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The art of lip print reading
By ANN-MARIE COLACINO, QMI Agency
CANOE - Lifewise Updated: addthis

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An image of writer Ann-Marie Colacino's lip prints, using Bourjois Paris' Sweet Kiss #51 Rose Seduisant shade. (QMI Agency)

    As a rule, it may be bad etiquette to kiss and tell, but if you ask Jilly Eddy, there are just some lip prints you won't want to keep to yourself.

    A self-proclaimed Lipsologist, Eddy gives new meaning to the old adage "read my lips." She is the founder of a unique analytical system that accesses lip size, shape, lines, colour and intensity.

    Similar to palm or facial reading, lip print reading provides insight into one's personality, energies and emotions.

    Eddy -- who began her Lipsology business as a hobby back in 1981 -- today visits clients all over the world for social, marketing and corporate events.

    "Where there are lips, you will find me," says the affable Seattle-based entertainer with a laugh.


    With more than 50,000 prints collected and still counting, it all started with a coffee table book Eddy bought that documented the lip markings of celebrities.

    Houseguests were fascinated by it, including her brother who left his print next to that of The Rolling Stone's frontman with a note: "My lips are as good as Mick's."

    Others followed suit and it became a tradition of sorts that family and friends would leave behind their print when visiting.

    "I just became a collector of lip prints never having any idea that I was collecting the data that would become the basis of my arts and science of Lipsology."

    Though she doesn't consider herself psychic per se, Eddy, 65, believes everyone has intuition. And though some of her work is based on these feelings, to interpret prints she consults 25 categories and more than 100 subcategories. "So there's all these wonderful combinations and I've developed what every single one of them means and I'm 80 to 100% right," she explains.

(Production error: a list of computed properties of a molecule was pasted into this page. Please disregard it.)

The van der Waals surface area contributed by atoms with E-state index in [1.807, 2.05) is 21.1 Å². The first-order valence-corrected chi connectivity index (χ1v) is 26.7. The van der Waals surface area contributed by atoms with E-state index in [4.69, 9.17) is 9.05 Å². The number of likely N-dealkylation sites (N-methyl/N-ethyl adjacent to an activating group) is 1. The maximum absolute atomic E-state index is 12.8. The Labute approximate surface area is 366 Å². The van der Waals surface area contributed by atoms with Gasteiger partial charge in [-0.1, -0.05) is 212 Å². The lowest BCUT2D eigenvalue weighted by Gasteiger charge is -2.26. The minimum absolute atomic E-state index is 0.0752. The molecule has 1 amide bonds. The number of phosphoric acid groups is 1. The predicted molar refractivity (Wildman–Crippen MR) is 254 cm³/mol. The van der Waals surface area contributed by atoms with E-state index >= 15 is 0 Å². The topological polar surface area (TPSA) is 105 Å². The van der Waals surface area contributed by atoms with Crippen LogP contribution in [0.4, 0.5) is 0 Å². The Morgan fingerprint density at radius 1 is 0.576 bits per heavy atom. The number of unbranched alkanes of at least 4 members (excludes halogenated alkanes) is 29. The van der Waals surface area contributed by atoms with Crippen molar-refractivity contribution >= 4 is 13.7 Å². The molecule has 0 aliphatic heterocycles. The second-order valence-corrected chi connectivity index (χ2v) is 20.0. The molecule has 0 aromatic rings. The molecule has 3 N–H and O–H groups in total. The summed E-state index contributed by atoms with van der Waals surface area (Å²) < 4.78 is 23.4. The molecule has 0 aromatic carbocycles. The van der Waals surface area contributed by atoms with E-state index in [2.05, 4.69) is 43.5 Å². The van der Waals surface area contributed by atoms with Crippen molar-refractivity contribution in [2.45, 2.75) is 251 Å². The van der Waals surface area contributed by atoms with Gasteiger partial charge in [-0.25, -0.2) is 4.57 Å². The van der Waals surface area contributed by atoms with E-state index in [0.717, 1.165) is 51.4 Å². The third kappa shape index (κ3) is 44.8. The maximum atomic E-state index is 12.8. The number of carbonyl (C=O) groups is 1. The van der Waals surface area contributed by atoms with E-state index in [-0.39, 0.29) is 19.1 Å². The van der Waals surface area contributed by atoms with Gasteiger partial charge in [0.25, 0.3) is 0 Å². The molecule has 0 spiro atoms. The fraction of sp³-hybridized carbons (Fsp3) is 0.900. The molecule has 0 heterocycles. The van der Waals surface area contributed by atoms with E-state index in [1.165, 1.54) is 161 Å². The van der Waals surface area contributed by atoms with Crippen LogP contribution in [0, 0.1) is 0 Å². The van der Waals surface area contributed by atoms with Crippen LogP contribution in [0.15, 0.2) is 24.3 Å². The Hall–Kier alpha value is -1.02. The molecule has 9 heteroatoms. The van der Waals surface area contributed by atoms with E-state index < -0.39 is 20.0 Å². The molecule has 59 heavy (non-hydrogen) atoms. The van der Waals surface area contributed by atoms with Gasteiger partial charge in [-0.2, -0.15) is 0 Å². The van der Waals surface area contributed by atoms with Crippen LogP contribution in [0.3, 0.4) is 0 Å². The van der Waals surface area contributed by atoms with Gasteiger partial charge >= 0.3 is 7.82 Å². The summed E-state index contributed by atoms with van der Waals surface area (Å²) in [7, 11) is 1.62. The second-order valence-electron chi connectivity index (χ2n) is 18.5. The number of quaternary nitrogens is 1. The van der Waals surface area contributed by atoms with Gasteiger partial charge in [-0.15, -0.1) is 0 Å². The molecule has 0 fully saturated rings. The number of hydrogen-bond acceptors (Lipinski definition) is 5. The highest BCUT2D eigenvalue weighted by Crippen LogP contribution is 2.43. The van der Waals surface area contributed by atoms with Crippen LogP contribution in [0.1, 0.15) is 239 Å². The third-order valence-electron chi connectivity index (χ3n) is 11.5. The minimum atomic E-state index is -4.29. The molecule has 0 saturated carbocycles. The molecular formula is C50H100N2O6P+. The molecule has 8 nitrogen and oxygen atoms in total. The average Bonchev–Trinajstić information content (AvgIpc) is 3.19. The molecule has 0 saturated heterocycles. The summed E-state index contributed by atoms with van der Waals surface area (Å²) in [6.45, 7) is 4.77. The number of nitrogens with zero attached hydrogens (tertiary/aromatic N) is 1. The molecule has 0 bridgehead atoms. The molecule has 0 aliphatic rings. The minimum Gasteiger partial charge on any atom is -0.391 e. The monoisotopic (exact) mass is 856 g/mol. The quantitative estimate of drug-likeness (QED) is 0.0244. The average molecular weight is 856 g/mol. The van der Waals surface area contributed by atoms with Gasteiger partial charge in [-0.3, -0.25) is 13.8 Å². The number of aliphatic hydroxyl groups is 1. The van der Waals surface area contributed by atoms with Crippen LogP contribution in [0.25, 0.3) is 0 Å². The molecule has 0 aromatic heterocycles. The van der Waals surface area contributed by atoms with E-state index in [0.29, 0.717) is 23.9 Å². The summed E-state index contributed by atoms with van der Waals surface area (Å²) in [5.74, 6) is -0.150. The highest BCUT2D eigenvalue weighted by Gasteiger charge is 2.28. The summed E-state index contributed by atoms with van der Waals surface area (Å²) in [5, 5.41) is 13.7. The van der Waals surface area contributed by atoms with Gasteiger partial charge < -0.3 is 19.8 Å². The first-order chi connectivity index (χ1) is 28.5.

With the spotlight on all things romantic this month, it seemed the perfect opportunity to get the lowdown on what my smacker says about me.

    As part of her partnership with French cosmetics brand Bourjois Paris and its Sweet Kiss lipstick collection, she has offered to interpret my pout print (created with the help of Bourjois' Sweet Kiss in #51 Rose Seduisant). I scanned and e-mailed her two lip prints and numbered them accordingly.

    Though I don't appear to have a thin upper lip in person, my prints showed that I do, which is something Eddy says happens a lot: "The thing is that people's lip prints do not look like what they think they're going to."

    "(It) says that you are picky, picky, picky; that you are detail-oriented. If I need someone who is well organized "¶ you're going to be my person."

    I am also told that my full lower lip is a sign that children and pets adore me, as well as being indicative of a good writer, public speaker and/or entertainer.

    The spacing between my lips (different in each print) is analyzed as a "Missouri" mark, which essentially means I'm stubborn.

    "Do you know what the Missouri state is known for? It's the 'show me' state. Other people are going to have to show you that their way is better because otherwise you are going to do it your way and your way is usually right."

    Now that's a verdict I can't argue with!

    Red alert: How to choose the right shade of rouge

    That perfect crimson pout conjures up retro Hollywood glamour gals like Elizabeth Taylor, Marilyn Monroe and Rita Hayworth. But a look at the red carpet today signifies that this trend never truly faded.

    The trick is finding a shade that best matches your skin's natural undertones, explains Sandy Gold, a Toronto beauty expert and founder of Happiface.com.

    If you have a warm undertone (yellow, golden, tans easily), Gold suggests looking for a warm red with a yellow-brown base like: tomato and fire-engine red, deep red or burgundy and brown and yellow based reds.

    If you have a cool undertone (rosy with blue, pink or red, burns easily), look for a lipstick that has a cool, blue, pink or rosy tone like: cherry, berry, pink or blue-based reds, brick reds and plums.

    Darker skin types can fall under either category, however, brown and Latino skin are generally warm, whereas deep chocolate-like complexions look great in plum and purple reds.

    Lastly, Gold emphasizes that red is about attitude. "When a woman wears red lipstick she immediately gets a little more pep in her step and radiates confidence, sex appeal and mystery. It's the perfect shade for Valentine's Day!"

    This story was posted on Sat, February 12, 2011

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